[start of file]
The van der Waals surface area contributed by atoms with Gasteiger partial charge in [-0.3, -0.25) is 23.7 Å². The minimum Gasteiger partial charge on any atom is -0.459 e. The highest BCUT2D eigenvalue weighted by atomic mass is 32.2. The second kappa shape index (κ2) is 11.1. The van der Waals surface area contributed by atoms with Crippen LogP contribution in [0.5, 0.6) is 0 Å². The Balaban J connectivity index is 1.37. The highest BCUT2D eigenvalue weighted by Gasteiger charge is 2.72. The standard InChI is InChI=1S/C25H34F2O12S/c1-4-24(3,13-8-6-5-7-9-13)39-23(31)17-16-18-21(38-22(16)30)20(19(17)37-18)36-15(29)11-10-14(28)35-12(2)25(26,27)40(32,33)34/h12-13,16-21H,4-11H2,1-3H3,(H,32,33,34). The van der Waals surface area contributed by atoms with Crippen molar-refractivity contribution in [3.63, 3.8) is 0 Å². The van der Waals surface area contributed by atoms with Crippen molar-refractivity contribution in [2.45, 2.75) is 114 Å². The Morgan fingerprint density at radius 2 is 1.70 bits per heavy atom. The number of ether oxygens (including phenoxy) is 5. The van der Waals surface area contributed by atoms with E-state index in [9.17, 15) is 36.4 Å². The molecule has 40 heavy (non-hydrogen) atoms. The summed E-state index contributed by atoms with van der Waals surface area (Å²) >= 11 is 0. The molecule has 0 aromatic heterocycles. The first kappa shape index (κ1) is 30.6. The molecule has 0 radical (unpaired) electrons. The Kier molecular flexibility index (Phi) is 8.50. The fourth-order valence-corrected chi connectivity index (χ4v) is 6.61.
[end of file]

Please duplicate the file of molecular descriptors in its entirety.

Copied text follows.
The van der Waals surface area contributed by atoms with Gasteiger partial charge in [-0.3, -0.25) is 23.7 Å². The minimum Gasteiger partial charge on any atom is -0.459 e. The highest BCUT2D eigenvalue weighted by atomic mass is 32.2. The second kappa shape index (κ2) is 11.1. The van der Waals surface area contributed by atoms with Crippen LogP contribution in [0.5, 0.6) is 0 Å². The Balaban J connectivity index is 1.37. The highest BCUT2D eigenvalue weighted by Gasteiger charge is 2.72. The standard InChI is InChI=1S/C25H34F2O12S/c1-4-24(3,13-8-6-5-7-9-13)39-23(31)17-16-18-21(38-22(16)30)20(19(17)37-18)36-15(29)11-10-14(28)35-12(2)25(26,27)40(32,33)34/h12-13,16-21H,4-11H2,1-3H3,(H,32,33,34). The van der Waals surface area contributed by atoms with Crippen molar-refractivity contribution in [3.63, 3.8) is 0 Å². The van der Waals surface area contributed by atoms with Crippen molar-refractivity contribution in [2.45, 2.75) is 114 Å². The Morgan fingerprint density at radius 2 is 1.70 bits per heavy atom. The number of ether oxygens (including phenoxy) is 5. The van der Waals surface area contributed by atoms with E-state index in [9.17, 15) is 36.4 Å². The molecule has 40 heavy (non-hydrogen) atoms. The summed E-state index contributed by atoms with van der Waals surface area (Å²) >= 11 is 0. The molecule has 0 aromatic heterocycles. The first kappa shape index (κ1) is 30.6. The molecule has 0 radical (unpaired) electrons. The Kier molecular flexibility index (Phi) is 8.50. The fourth-order valence-corrected chi connectivity index (χ4v) is 6.61.